(Originally posted at Upside & Motor)
A broken foot held Noah Dickerson to just eight appearances last season in the state of Florida but his senior year wasn’t completely lost. The six-foot-eight, 245-pound big man – rated the 52nd best prospect out of high school, according to ESPN.com – posted averages of 14.6 points and six rebounds at the Dick’s Sporting Goods Nationals, helping lead Montverde Academy to its third straight title at the event.
He originally committed to stay in state and play for Florida but Billy Donovan bolted for Oklahoma City, so Dickerson backed down on that agreement and will enroll at Washington instead, where he is expected to earn minutes right away due to the departures of Robert Upshaw and Shawn Kemp.
Dickerson played center during the national championship run. Logging most of his minutes with Ben Simmons as the other big, he was the one responsible for manning the interior – protecting the lane on one end and providing a threat close to the basket on the other.
On offense, Dickerson’s role was a post player or filling the baseline when Simmons was posting up on the opposite side of the block. He was able to establish deep position against the big men at Greensboro Day, Findlay Prep and Oak Hill thanks to his strength advantage.
Dickerson has good touch on his turnaround hook and turnaround jump-shot but is methodical and mechanical with his moves, which allow opponents the opportunity to try blocking his shot. He has flashed the ability to pass with his back to the basket but isn’t a very polished shot creator for others at this point.
As an option on dump-offs, Dickerson has proven able to catch the ball on the move, use his body to bump the opponent and create separation, and exhibits good touch to finish around the basket.
His best work below the rim was as an offensive rebounder, though. He is physical working to establish inside position and has a seven-foot-one wingspan to rebound the ball outside of his area. According to Max Preps, Dickerson averaged three offensive rebounds per game in the state of Florida, which was also his average during Montverde’s national title run.
He hasn’t shown a lot of explosiveness out of a standstill position to transform these second chances into putbacks but tends to draw shooting fouls in a lot of instances, as his large frame often leads to contact.
Defensively, Dickerson didn’t prove to be a difference maker but played with effort and has physical skills to potentially develop into an impact player on this end.
He does not play above the rim as a constant shot blocking threat coming off the weak-side but stepped in to protect the front of the rim with good timing in many instances – at times using verticality but more often proving willing to sacrifice his body and draw charges.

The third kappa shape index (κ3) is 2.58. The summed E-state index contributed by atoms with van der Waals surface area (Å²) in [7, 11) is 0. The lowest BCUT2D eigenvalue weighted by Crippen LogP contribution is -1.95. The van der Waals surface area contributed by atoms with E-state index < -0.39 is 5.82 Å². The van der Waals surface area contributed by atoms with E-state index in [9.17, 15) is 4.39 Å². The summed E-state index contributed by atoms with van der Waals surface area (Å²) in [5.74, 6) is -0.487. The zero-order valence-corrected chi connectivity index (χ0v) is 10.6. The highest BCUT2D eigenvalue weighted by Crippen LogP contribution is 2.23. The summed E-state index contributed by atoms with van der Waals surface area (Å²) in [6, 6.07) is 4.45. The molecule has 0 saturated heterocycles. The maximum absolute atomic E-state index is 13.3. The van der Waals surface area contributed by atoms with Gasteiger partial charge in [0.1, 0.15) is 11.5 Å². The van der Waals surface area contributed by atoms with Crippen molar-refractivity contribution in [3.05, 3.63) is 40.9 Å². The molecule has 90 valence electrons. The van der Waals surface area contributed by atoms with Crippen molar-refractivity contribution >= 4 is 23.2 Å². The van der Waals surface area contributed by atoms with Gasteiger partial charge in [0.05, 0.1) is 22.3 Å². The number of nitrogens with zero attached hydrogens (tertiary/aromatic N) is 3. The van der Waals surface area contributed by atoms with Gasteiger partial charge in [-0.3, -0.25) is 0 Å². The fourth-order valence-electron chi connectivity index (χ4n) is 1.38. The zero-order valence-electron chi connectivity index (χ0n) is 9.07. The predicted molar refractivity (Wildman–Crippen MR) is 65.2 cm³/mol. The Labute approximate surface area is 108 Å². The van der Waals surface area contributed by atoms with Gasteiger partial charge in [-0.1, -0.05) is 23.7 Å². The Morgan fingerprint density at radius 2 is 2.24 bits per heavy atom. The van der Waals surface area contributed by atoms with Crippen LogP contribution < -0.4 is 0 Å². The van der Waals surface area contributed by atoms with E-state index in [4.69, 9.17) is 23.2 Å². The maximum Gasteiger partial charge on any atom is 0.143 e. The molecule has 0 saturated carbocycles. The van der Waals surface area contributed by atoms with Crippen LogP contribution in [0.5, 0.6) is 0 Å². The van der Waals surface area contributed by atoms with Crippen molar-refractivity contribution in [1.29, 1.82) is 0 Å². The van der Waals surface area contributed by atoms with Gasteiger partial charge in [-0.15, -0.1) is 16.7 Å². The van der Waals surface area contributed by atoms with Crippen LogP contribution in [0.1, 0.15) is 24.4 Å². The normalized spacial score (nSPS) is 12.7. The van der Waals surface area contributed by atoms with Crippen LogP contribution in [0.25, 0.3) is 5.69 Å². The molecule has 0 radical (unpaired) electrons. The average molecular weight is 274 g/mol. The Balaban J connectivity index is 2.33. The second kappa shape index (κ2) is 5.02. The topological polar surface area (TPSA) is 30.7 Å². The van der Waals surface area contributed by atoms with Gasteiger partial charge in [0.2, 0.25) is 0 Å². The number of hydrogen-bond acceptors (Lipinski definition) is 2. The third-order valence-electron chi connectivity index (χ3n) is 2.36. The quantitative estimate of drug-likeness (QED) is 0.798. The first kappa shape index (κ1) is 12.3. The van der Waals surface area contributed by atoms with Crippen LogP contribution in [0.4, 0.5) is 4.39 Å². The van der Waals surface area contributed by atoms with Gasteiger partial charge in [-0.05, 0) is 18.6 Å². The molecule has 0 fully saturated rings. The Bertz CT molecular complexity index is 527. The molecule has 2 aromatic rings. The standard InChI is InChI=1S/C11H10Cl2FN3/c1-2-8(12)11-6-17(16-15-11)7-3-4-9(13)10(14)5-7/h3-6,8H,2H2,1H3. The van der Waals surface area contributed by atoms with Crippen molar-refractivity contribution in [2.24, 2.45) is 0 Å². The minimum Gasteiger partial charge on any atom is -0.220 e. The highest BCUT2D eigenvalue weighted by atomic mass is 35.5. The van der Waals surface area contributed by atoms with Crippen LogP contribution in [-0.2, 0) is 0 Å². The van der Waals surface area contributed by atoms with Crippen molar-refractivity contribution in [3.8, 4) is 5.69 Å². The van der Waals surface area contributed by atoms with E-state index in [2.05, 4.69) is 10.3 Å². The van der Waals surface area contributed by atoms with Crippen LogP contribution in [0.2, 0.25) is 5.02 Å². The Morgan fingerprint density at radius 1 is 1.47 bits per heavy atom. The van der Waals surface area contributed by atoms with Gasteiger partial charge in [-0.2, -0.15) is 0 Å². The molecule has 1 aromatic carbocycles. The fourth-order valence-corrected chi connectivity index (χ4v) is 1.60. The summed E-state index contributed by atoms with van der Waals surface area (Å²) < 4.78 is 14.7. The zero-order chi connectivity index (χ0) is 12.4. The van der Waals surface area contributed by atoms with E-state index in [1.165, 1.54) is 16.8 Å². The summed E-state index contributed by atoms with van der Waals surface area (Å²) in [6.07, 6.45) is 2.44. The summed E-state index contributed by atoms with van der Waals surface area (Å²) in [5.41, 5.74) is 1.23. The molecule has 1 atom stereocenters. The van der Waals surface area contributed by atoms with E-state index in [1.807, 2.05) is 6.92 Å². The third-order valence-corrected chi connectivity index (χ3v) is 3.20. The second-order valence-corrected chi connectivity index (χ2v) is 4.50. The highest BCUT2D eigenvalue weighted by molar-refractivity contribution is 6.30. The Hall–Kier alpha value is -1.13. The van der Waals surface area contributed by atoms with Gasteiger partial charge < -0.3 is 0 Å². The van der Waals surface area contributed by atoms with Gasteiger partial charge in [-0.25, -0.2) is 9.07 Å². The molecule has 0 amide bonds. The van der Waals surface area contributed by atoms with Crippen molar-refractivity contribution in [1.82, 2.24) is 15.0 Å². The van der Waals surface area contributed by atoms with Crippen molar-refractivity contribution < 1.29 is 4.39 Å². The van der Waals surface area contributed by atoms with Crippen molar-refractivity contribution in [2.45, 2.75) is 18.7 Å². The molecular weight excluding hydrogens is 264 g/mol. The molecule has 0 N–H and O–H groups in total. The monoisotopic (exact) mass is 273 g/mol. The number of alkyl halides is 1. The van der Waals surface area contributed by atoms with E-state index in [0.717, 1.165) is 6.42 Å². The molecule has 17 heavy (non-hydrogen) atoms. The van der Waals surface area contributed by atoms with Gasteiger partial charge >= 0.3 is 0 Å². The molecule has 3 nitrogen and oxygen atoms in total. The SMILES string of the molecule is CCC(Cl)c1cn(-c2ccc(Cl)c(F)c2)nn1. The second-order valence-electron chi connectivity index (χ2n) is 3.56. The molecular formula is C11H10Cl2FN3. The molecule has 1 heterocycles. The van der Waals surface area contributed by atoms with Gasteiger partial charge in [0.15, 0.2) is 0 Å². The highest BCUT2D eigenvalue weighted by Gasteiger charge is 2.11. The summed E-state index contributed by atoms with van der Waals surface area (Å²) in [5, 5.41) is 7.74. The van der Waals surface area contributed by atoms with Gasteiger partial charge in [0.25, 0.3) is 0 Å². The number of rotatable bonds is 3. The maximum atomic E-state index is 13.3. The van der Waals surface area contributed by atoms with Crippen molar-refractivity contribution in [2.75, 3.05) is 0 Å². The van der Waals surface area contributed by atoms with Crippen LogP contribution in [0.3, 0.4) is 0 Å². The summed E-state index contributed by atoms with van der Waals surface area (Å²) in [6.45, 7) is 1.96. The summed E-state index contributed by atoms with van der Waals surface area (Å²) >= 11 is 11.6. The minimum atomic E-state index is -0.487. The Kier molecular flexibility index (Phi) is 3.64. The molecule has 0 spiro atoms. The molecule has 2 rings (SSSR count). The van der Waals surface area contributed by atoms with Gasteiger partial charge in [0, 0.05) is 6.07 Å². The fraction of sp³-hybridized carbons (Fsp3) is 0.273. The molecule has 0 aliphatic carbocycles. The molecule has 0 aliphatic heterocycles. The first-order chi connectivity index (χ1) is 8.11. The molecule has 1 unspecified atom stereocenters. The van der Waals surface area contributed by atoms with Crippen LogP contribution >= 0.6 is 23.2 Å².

Dickerson didn’t grab a lot of defensive rebounds but excelled protecting the glass by boxing out diligently, the sort of dirty work that doesn’t go on the box score but was essential for Simmons to get his numbers.
Dickerson was coached to guard the pick-and-roll flat and moving in space did not seem like a chore to him but he doesn’t have the sort of agility needed to pick up smaller guards on switches or contain them in the in-between area. He did show enough quickness for his length to be effective closing out to mid-range shooters, though.
Dickerson has flashed ball skills that make him extremely interesting as a potential stretch-five. He hit a couple of three-point shots at the Dick’s Nationals, elevating in balance and showing a nice touch on these makes. Dickerson is only a so-so foul shooter, though, which makes you pause on assuming he will definitely develop into a legit threat as an outside shooter. He converted just 52 percent of his 31 free throws during the season in Florida and 14 of his 21 attempts in the national tournament.
Montverde often pulled him outside the lane and asked him to play high-low with Simmons, but Dickerson lacked touch on these passes and those tended to end in turnovers rather than assists. His ability to handle in transition, taking one dribble and making a hard push to the rim on a straight line drive was a little more promising, though he didn’t have a chance to show that skill in a half-court setting.
Editor’s Note: Rafael Uehara is the managing editor of ‘Basketball Scouting’. More of his work can be found here or at Upside & Motor, where he is a regular contributor. He can be followed on twitter as @rafael_uehara